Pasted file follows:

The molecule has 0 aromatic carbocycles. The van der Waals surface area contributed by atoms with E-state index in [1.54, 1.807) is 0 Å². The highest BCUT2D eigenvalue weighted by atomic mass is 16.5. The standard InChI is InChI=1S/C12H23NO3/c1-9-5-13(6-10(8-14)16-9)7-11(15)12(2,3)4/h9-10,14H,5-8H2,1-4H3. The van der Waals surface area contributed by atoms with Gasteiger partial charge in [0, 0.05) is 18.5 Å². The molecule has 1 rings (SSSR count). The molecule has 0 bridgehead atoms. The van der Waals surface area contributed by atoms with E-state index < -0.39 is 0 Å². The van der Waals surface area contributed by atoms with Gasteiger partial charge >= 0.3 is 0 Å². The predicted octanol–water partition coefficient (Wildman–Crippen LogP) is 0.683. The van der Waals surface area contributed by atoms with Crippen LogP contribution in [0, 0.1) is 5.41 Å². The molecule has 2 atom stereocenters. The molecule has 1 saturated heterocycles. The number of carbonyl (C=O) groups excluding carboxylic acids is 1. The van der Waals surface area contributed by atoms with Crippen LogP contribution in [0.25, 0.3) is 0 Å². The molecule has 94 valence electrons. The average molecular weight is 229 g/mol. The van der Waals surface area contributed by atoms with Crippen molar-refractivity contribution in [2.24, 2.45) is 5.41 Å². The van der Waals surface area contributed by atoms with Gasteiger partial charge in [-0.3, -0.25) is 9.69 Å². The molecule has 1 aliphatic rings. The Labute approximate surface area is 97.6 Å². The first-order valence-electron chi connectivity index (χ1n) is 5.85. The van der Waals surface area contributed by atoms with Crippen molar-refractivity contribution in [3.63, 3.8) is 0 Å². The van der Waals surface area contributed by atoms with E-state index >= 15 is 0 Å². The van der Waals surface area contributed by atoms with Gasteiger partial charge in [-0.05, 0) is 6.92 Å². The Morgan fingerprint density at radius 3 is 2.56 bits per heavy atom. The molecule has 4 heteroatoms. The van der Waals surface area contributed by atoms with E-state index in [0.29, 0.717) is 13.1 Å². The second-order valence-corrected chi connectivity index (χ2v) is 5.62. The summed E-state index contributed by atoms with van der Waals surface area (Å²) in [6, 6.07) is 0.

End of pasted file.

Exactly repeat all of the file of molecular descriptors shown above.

The molecule has 0 aromatic carbocycles. The van der Waals surface area contributed by atoms with E-state index in [1.54, 1.807) is 0 Å². The highest BCUT2D eigenvalue weighted by atomic mass is 16.5. The standard InChI is InChI=1S/C12H23NO3/c1-9-5-13(6-10(8-14)16-9)7-11(15)12(2,3)4/h9-10,14H,5-8H2,1-4H3. The van der Waals surface area contributed by atoms with Gasteiger partial charge in [0, 0.05) is 18.5 Å². The molecule has 1 rings (SSSR count). The molecule has 0 bridgehead atoms. The van der Waals surface area contributed by atoms with E-state index < -0.39 is 0 Å². The van der Waals surface area contributed by atoms with Gasteiger partial charge >= 0.3 is 0 Å². The predicted octanol–water partition coefficient (Wildman–Crippen LogP) is 0.683. The van der Waals surface area contributed by atoms with Crippen LogP contribution in [0, 0.1) is 5.41 Å². The molecule has 2 atom stereocenters. The molecule has 1 saturated heterocycles. The number of carbonyl (C=O) groups excluding carboxylic acids is 1. The van der Waals surface area contributed by atoms with Crippen LogP contribution in [0.25, 0.3) is 0 Å². The molecule has 94 valence electrons. The average molecular weight is 229 g/mol. The van der Waals surface area contributed by atoms with Crippen molar-refractivity contribution in [2.24, 2.45) is 5.41 Å². The van der Waals surface area contributed by atoms with Gasteiger partial charge in [-0.3, -0.25) is 9.69 Å². The molecule has 1 aliphatic rings. The Labute approximate surface area is 97.6 Å². The first-order valence-electron chi connectivity index (χ1n) is 5.85. The van der Waals surface area contributed by atoms with Crippen molar-refractivity contribution in [3.63, 3.8) is 0 Å². The van der Waals surface area contributed by atoms with E-state index >= 15 is 0 Å². The van der Waals surface area contributed by atoms with Gasteiger partial charge in [-0.05, 0) is 6.92 Å². The Morgan fingerprint density at radius 3 is 2.56 bits per heavy atom. The molecule has 4 heteroatoms. The van der Waals surface area contributed by atoms with E-state index in [0.29, 0.717) is 13.1 Å². The second-order valence-corrected chi connectivity index (χ2v) is 5.62. The summed E-state index contributed by atoms with van der Waals surface area (Å²) in [6, 6.07) is 0.